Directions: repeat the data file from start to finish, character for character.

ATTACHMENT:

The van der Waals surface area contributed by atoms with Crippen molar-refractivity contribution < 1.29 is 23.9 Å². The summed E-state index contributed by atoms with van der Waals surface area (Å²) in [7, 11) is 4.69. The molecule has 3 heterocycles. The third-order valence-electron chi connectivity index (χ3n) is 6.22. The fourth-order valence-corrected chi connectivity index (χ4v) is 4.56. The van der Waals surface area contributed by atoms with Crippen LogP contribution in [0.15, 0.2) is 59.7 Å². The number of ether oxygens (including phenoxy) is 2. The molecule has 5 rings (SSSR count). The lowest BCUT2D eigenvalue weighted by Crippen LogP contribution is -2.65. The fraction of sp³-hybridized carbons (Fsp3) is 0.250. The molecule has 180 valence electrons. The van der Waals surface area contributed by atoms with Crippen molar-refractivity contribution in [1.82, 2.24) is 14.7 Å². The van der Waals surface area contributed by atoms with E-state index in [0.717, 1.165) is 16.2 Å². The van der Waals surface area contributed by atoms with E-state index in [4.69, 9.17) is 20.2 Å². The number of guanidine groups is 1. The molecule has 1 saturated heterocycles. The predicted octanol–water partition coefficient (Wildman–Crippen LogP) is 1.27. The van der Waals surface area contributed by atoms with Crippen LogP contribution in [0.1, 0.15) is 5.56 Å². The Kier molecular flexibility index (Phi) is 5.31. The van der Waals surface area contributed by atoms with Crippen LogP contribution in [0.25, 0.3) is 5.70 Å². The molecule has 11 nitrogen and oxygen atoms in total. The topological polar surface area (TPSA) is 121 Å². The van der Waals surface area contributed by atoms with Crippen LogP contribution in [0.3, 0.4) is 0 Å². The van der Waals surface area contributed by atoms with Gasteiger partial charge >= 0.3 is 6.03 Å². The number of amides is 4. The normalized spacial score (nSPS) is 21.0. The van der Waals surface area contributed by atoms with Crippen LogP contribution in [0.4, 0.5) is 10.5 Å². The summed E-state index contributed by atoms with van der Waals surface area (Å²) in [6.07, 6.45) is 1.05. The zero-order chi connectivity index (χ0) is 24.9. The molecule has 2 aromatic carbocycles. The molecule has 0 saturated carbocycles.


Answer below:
The van der Waals surface area contributed by atoms with Crippen molar-refractivity contribution < 1.29 is 23.9 Å². The summed E-state index contributed by atoms with van der Waals surface area (Å²) in [7, 11) is 4.69. The molecule has 3 heterocycles. The third-order valence-electron chi connectivity index (χ3n) is 6.22. The fourth-order valence-corrected chi connectivity index (χ4v) is 4.56. The van der Waals surface area contributed by atoms with Crippen LogP contribution in [0.15, 0.2) is 59.7 Å². The number of ether oxygens (including phenoxy) is 2. The molecule has 5 rings (SSSR count). The lowest BCUT2D eigenvalue weighted by Crippen LogP contribution is -2.65. The fraction of sp³-hybridized carbons (Fsp3) is 0.250. The molecule has 180 valence electrons. The van der Waals surface area contributed by atoms with Crippen molar-refractivity contribution in [1.82, 2.24) is 14.7 Å². The van der Waals surface area contributed by atoms with E-state index in [0.717, 1.165) is 16.2 Å². The van der Waals surface area contributed by atoms with E-state index in [4.69, 9.17) is 20.2 Å². The number of guanidine groups is 1. The molecule has 1 saturated heterocycles. The predicted octanol–water partition coefficient (Wildman–Crippen LogP) is 1.27. The van der Waals surface area contributed by atoms with Crippen LogP contribution in [0.1, 0.15) is 5.56 Å². The Kier molecular flexibility index (Phi) is 5.31. The van der Waals surface area contributed by atoms with Crippen LogP contribution in [0.25, 0.3) is 5.70 Å². The molecule has 11 nitrogen and oxygen atoms in total. The topological polar surface area (TPSA) is 121 Å². The van der Waals surface area contributed by atoms with Crippen LogP contribution in [0.3, 0.4) is 0 Å². The van der Waals surface area contributed by atoms with Gasteiger partial charge >= 0.3 is 6.03 Å². The number of amides is 4. The normalized spacial score (nSPS) is 21.0. The van der Waals surface area contributed by atoms with Crippen LogP contribution in [0.4, 0.5) is 10.5 Å². The summed E-state index contributed by atoms with van der Waals surface area (Å²) in [6.07, 6.45) is 1.05. The zero-order chi connectivity index (χ0) is 24.9. The molecule has 2 aromatic carbocycles. The molecule has 0 saturated carbocycles.